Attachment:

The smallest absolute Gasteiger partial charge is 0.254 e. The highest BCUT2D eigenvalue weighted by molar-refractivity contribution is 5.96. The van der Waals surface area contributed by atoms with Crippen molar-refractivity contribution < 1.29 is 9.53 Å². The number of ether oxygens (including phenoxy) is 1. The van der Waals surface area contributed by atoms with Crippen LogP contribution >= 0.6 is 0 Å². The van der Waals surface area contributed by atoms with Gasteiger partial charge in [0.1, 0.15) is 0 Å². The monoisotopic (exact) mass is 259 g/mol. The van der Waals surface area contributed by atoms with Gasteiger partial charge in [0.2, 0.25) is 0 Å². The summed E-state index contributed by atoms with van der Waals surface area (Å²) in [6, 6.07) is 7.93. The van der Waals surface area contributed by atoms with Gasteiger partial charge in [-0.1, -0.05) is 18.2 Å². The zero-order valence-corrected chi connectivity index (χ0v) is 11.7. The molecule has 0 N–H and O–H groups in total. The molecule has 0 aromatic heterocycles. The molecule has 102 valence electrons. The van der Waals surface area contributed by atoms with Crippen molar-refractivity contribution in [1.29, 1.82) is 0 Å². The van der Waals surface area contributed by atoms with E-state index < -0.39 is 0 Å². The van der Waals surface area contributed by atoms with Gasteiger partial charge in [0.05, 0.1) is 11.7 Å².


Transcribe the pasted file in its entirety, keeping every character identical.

The smallest absolute Gasteiger partial charge is 0.254 e. The highest BCUT2D eigenvalue weighted by molar-refractivity contribution is 5.96. The van der Waals surface area contributed by atoms with Crippen molar-refractivity contribution < 1.29 is 9.53 Å². The number of ether oxygens (including phenoxy) is 1. The van der Waals surface area contributed by atoms with Crippen LogP contribution >= 0.6 is 0 Å². The van der Waals surface area contributed by atoms with Gasteiger partial charge in [0.1, 0.15) is 0 Å². The monoisotopic (exact) mass is 259 g/mol. The van der Waals surface area contributed by atoms with Gasteiger partial charge in [0.2, 0.25) is 0 Å². The summed E-state index contributed by atoms with van der Waals surface area (Å²) in [6, 6.07) is 7.93. The van der Waals surface area contributed by atoms with Gasteiger partial charge in [-0.1, -0.05) is 18.2 Å². The zero-order valence-corrected chi connectivity index (χ0v) is 11.7. The molecule has 0 N–H and O–H groups in total. The molecule has 0 aromatic heterocycles. The molecule has 102 valence electrons. The van der Waals surface area contributed by atoms with Crippen molar-refractivity contribution in [1.29, 1.82) is 0 Å². The van der Waals surface area contributed by atoms with E-state index < -0.39 is 0 Å². The van der Waals surface area contributed by atoms with Gasteiger partial charge in [0.05, 0.1) is 11.7 Å².